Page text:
The reliance on the voluntary approach to create a fit for purpose curriculum is problematic. It creates a huge discrepancy in architects between the many who graduate with no climate literacy skills and the few with climate readiness competencies. At best, this risks reputational damage to the professions, and irrelevance at worst. Climate competencies are no longer optional, yet it is a matter of chance for students whether or not they have a teacher with the knowledge and passion to voluntarily deliver these.
The editorial (Stevenson and Kwok, 2020) describes:
“Policy levers and incentives for upskilling and transitioning built-environment education can be enacted at many different levels through codes and regulations, licensing, accreditation for programmes, professional organisations, and curricular innovation around climate change mitigation, sustainability and environmental responsibility.”
Without all of the former, teachers are left to innovate, but no obligation is placed on educational institutions related to exceed minimum mandatory competencies. This approach has been proven not to work, because little or no resources are allocated, as institutions currently have no incentive or obligation to deliver beyond the stated minimum requirements.
Only a reform of accreditation bodies’ educational criteria will ensure change. All architecture schools would have no choice but to dedicate resources and deliver the stipulated educational outcomes. Without higher mandatory criteria, the delivery of carbon and climate change literacies will remain piecemeal. Most of the Royal Institute of British Architects (RIBA) recent 2030 Sustainable Outcomes criteria and building standards’ targets (RIBA, 2019) are already required today in Nordic countries (some of the architecture schools in this region are also RIBA accredited). This shows that the profession and its regulators can - and must - aim higher. Looking at what exemplars have achieved elsewhere is a good thing.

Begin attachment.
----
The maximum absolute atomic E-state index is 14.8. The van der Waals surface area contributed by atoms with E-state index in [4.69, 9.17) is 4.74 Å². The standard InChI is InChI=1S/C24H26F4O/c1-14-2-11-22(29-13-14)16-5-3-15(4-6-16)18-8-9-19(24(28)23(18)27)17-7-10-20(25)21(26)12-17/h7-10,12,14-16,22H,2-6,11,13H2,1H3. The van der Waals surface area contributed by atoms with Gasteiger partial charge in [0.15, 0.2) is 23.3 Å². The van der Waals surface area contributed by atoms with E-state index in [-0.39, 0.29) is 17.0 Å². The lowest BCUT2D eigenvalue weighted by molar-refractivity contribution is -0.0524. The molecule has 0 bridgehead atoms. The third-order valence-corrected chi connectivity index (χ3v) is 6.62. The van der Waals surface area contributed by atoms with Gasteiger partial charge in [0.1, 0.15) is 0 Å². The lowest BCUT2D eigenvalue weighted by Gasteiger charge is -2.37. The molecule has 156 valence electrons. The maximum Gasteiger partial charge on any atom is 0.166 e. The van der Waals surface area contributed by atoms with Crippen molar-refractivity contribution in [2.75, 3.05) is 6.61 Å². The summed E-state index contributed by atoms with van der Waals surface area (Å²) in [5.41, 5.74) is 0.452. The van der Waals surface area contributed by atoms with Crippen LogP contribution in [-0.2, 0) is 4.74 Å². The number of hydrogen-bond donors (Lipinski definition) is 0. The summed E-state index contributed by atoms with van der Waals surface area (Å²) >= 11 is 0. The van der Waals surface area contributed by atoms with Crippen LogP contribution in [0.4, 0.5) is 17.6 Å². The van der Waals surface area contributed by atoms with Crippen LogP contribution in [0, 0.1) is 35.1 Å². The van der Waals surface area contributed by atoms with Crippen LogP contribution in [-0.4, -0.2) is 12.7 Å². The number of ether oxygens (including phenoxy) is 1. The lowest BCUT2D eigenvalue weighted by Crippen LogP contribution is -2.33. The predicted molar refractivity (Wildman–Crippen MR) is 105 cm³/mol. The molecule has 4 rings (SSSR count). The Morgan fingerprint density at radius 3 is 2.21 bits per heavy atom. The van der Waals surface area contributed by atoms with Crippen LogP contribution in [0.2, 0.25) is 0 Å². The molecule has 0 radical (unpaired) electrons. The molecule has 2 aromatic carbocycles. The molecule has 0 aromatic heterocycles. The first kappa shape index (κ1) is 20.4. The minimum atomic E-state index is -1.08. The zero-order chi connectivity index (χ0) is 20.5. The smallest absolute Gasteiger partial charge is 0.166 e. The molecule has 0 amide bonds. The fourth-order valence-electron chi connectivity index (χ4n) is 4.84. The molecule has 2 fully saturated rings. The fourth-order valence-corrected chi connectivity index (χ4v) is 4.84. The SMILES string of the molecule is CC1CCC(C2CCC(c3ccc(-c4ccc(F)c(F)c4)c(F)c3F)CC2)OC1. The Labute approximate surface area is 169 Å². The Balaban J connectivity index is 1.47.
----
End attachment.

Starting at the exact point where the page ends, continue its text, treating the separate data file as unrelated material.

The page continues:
To achieve lasting change, a culture change is needed in both the professional institutions and in higher education itself. Architecture is often still taught as it was decades ago, with little content or pedagogical renewal to engage with issues such as building performance, social and organizational value, occupant agency and potential adaptation in a changing climate. The urgency and complexity of responding to the climate crisis requires a true collaborative effort between different professions, in practice and also in education. Stevenson and Kwok (2020) raise a broader question about collaborative working and its implications for higher education. They recommend an education to create ‘archineers’: ‘T-shaped’ professionals who embrace aesthetics, climate literacy, expert knowledge in a particular area, but also the ability to truly collaborate with other disciplines. The future generation of architects require an education that provides the knowledge, critical attitude and values to know what questions to ask, which experts to invite around the table, how to collaborate effectively and how to navigate the best solutions each time.